Saturday, March 10, 2007


China is under construction. Every street corner that you visit has a new building underway, with older houses being ripped down to make room for another enormous skyscraper. Nanjing used to be home to China's tallest building, the Jinling hotel, in 1990, with around 18 floors. Now, that honour falls to the Jin Mao tower in Pu Dong (Shanghai), which is also the fourth tallest building in the world; they're building what will be the world's tallest building just around the corner, too, due in late 2007.

Jin Mao tower
More than eighteen stories..

The Chinese are no slowcoaches when it comes to building, either. A pair of 20-storey apartment blocks were erected and occupied within 10 weeks of moving here. My university (NUAA) created an exhibition building and a modern arts centre inside one month when news of an inspection came. Over the road from the uni, there's an enormous development that didn't exist when we arrived, and is almost finished, which could house tens of thousands of people. It's simply phenomenal!

New buildings
New apartments - 2 months from flat ground to inhabitation.

Jiangning campus new buildings
New university buildings - 1 month from flat ground.

Residential complex
New apartments opposite university - now complete; took 6 months to build residences for 30,000 people. If you visit this area on Google maps, you can see that the upside-down-L shaped area they occupy is nothing but brown dirt with a few shacks.

This rapid rate of development is courtesy of the millions of workers who migrate from the poorer countryside into the cities, to earn money for their families. They often save money by living inside the incomplete building sites, sleeping inside makeshit tents of hammocks. It's really impressive and practical.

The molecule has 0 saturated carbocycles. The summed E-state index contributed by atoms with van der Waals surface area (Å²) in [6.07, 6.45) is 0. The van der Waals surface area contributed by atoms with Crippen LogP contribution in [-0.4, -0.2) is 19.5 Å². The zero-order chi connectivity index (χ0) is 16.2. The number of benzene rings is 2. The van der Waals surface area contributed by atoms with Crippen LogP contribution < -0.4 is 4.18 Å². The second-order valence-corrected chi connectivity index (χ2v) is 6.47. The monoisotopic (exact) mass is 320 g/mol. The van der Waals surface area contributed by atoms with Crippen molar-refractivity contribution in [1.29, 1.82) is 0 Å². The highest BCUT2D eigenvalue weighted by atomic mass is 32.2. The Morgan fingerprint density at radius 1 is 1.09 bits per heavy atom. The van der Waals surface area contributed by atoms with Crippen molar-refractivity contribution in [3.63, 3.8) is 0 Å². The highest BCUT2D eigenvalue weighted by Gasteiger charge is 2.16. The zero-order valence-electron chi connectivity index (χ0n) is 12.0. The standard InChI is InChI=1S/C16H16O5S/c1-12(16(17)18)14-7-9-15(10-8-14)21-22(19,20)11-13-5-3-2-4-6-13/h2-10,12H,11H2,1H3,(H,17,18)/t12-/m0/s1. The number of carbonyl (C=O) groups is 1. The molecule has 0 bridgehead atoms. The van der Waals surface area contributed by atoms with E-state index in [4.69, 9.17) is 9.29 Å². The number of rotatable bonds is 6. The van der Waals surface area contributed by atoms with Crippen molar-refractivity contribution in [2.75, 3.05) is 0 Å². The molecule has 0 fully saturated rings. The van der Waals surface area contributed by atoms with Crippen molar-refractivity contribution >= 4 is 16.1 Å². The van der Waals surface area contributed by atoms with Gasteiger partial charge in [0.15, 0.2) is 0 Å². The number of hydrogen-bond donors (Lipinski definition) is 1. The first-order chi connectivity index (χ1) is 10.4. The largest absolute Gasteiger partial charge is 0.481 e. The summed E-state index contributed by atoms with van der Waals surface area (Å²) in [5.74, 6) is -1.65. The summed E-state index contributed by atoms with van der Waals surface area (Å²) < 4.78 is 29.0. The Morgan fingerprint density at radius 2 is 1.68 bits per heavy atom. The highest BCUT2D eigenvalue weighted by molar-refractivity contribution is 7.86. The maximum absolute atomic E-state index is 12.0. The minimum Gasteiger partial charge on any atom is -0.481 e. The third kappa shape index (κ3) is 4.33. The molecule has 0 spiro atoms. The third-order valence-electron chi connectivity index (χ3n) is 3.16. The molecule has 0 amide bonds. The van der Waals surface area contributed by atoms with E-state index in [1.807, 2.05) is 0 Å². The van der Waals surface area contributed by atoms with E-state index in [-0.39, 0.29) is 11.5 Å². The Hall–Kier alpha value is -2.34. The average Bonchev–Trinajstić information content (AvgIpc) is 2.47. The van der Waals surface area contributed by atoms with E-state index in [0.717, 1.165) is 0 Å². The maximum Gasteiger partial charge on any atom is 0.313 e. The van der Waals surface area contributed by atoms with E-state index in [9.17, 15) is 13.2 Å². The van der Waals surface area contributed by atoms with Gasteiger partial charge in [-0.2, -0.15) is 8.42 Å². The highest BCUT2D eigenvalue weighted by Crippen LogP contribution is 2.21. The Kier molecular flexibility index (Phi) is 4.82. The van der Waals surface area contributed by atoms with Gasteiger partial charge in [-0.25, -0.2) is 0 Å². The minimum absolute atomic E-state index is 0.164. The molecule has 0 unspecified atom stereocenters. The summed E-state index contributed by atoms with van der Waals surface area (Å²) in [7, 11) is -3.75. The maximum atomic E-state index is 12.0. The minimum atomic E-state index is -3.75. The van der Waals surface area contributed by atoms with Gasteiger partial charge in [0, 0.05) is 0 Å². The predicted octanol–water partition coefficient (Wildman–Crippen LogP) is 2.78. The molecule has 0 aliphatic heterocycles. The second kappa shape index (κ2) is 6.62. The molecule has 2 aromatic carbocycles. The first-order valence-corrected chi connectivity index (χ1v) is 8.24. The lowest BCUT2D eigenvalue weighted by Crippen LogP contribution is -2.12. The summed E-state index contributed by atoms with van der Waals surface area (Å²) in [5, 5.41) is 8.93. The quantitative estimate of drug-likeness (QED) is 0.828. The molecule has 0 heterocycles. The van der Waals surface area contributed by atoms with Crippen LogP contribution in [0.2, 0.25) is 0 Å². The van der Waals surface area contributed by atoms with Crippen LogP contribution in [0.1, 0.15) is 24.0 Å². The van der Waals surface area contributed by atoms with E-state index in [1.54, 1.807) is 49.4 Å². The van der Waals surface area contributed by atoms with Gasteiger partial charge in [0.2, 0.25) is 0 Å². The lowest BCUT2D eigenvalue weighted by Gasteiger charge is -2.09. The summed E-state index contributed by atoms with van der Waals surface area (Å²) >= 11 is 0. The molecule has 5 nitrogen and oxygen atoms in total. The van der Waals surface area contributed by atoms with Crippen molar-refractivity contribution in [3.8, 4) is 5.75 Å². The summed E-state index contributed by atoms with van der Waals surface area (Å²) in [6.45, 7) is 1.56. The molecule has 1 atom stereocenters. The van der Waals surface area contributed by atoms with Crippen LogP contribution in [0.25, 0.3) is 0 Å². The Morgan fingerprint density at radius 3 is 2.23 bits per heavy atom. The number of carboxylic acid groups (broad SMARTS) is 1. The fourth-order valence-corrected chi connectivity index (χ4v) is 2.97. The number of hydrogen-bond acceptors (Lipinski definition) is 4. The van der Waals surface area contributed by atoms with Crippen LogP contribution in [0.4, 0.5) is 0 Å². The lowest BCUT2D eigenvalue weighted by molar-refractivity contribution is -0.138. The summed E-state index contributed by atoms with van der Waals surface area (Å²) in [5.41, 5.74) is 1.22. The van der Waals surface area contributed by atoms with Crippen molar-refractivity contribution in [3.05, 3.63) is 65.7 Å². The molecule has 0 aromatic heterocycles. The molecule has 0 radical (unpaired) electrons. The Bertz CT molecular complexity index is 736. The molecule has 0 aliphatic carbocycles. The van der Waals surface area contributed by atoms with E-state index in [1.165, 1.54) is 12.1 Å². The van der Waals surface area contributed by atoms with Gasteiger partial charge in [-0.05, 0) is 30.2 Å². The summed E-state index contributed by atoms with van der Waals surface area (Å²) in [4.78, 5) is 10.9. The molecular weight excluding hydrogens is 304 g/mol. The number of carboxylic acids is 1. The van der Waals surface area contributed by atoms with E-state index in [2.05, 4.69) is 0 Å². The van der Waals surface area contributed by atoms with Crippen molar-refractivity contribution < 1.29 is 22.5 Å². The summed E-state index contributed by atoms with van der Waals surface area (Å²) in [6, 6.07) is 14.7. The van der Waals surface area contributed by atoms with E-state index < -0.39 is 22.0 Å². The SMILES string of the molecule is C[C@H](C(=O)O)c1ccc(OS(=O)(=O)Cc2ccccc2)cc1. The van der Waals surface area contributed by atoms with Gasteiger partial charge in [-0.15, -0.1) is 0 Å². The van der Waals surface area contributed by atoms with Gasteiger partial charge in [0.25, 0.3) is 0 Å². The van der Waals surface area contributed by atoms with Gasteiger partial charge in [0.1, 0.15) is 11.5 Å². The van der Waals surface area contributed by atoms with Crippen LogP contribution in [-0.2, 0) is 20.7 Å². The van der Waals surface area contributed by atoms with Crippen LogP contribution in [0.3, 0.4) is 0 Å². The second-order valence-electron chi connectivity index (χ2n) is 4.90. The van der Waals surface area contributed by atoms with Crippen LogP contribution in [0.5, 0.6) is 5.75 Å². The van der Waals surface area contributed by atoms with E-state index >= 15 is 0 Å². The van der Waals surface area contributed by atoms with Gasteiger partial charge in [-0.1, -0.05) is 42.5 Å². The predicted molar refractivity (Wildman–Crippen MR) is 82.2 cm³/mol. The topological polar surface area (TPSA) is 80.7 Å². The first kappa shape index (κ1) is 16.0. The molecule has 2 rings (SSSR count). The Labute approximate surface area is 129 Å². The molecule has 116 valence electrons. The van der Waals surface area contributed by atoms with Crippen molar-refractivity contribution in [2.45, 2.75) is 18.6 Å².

Traditional Chinese scaffolding is still used on most sites less than six or seven stories high; instead of bolting together tubes of cast iron, a much less expensive, lighter, and equally durable material is used - bamboo! This used to be used for buildings of all different sizes, but now larger constructions tend to go for metal scaffolds. A very shiny and tall hotel building in Hong Kong was built using solely bamboo supports in during the 1990s.
Bamboo scaffolding
Bamboo scaffolding at night

Side effects of a booming construction trade can also been seen everywhere - the pavements are often occluded by building supports, or even huge piles of raw building materials, and there's a plethora of different kinds of construction vehicles on the roads.
Building materials
Cable reels

Cement mixers are common, as are huge 20-tonne overladen 12-wheel trucks full of dirt zooming in an out of town. The city's streets are coated in construction dust, which gets everywhere, especially when the city's dry! This doesn't appear to affect the locals much, though the Chinese culturally consider the floor to be an extremely dirty thing, that you wouldn't rest your bag on even for a second.


alex said...

O, man, that's really impressive! I take my hat off before ability of chinese people to speed-building!

alex said...

O, man, that's really impressive! I take my hat off before ability of chinese people to speed-building!